My main reason in writing this entry is to thank the people that stood up for me today. Thank you to the man in the white button-down that took off his headphones and yelled with me. “Good for you!”, he said. And thank you to the woman in the Sprint store that consoled me after 5 minutes of me poorly pretending that I wasn’t super sad and angry. “Stay strong, girl.”
I now feel ridiculous and selfish posting this sappy picture of myself on Veteran’s Day, but I am doing it anyway because today I decided to speak (and write). Thank you for listening.
I need to stop having meltdowns in Sprint stores.
I attended college in a different county back in 2008, Miami Dade College. I would take the Miami bus then I would transfer and take a Broward county bus. When I first got on the Miami bus to go home I was with my bestfriend. As we got to our seats and sat down, she told me that this old man keeps staring at her. She got off her stop first, and then I later got off to walk to my next bus stop. That same man got off and started to talk to me in a very low voice. He had brown rotten teeth and messed up dirty hair. He looked like he was in his 50’s and was around 6ft tall. I’m only 5’3 and was 22 years old at that time. The man asked me, what was the next bus I was going to take? He then said how I look good, while sizing me from the back. The man also kept asking me for my number. Bus number 2 came and I quickly got on and sat next to a young man, so that the older guy won’t sit next to me. That young man eventually got off the bus and that old man sat down right next to me. The old guy again kept asking me for my number. My stop eventually came and I quickly got off that bus. Now I was a 40 minute walk from my house which is about 2 miles. I could easily take a third bus home or walk, but since I just missed the third bus I decided to walk. I didn’t know I was being followed at that time. I called my bestfriend and then all of a sudden the old guy started walking behind me. He walked so close to me that he was brushing up against my back. He kept saying, “Take my number or I will follow you home.” A lady around my age watched from behind along with a middle aged man. They kept saying out loud, “He is following her.” I yelled at the old man that was following me to leave me alone please. He walked away from me and turn back around. I was still jumpy so I walked to the McDonalds since it was right there. I stayed there for 20 minutes until I felt safe enough to walk home.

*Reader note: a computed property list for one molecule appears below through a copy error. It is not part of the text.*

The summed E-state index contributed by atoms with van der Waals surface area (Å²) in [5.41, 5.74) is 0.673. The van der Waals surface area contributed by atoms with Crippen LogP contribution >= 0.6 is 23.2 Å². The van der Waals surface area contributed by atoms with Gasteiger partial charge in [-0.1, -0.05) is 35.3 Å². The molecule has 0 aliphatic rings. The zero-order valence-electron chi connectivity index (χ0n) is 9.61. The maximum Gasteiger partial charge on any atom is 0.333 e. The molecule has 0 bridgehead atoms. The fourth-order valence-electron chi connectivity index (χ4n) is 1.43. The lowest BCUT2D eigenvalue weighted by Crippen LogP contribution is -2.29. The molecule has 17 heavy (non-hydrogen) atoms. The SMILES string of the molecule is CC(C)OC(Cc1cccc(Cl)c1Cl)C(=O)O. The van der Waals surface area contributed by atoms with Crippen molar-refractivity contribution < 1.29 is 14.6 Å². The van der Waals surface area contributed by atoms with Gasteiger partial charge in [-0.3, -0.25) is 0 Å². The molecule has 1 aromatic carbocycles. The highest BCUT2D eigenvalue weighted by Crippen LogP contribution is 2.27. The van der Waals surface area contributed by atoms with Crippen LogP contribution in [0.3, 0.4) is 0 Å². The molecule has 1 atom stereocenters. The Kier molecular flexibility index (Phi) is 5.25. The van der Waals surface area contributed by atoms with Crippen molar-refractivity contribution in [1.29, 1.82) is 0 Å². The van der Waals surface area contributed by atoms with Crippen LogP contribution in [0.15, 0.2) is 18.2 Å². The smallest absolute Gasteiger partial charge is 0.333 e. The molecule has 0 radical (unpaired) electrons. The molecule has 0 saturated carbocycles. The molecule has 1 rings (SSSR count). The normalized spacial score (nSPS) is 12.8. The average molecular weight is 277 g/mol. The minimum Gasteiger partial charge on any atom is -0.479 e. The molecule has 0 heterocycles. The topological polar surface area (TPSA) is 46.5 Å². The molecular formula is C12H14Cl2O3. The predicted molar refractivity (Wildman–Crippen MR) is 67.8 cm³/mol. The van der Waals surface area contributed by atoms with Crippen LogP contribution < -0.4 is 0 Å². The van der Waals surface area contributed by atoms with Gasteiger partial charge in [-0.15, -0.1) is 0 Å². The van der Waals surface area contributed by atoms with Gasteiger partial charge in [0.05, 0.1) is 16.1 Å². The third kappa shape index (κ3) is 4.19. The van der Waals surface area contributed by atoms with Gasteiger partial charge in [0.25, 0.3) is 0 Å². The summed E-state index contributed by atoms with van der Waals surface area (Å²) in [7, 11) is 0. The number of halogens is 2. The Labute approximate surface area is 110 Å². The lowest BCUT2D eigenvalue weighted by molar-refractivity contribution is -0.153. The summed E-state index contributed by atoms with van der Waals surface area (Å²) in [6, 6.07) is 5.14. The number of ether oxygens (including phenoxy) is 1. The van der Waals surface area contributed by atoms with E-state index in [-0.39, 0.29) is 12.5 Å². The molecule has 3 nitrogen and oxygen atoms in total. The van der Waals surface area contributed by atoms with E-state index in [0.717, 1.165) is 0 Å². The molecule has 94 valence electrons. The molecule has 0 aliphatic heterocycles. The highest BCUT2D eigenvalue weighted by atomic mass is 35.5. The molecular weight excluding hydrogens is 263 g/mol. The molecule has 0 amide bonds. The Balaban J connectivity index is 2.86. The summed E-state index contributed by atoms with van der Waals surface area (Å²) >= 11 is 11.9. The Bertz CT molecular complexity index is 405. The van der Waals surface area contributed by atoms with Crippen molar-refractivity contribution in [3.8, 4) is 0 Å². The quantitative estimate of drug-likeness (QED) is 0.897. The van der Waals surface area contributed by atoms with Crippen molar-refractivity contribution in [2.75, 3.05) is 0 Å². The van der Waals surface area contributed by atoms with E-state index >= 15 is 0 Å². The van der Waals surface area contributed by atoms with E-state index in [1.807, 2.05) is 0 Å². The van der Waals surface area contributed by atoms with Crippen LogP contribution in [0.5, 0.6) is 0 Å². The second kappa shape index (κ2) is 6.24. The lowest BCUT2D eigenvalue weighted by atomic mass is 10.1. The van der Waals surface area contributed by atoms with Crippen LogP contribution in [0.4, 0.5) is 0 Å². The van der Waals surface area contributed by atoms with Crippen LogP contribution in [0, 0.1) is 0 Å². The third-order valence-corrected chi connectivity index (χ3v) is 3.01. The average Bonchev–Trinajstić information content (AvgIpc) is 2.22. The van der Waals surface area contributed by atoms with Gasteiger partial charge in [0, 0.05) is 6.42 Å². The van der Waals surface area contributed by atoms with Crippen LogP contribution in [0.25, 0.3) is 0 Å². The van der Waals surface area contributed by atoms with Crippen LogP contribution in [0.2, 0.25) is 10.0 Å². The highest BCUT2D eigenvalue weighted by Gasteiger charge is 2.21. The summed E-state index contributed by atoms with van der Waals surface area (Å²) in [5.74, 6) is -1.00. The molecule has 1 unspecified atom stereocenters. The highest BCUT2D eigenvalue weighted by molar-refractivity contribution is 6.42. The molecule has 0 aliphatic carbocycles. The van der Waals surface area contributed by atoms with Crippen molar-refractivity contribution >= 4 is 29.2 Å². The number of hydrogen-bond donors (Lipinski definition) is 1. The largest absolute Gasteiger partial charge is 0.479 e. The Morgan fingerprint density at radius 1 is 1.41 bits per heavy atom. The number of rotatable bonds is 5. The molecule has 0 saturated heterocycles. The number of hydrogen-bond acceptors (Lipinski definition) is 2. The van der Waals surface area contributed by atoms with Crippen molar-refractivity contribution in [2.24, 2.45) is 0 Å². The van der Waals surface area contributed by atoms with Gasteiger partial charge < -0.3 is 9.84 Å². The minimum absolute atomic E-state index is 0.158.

I’ve been followed a few times after that incident, but never again to that extreme. Now I have pepper spray and a stun gun.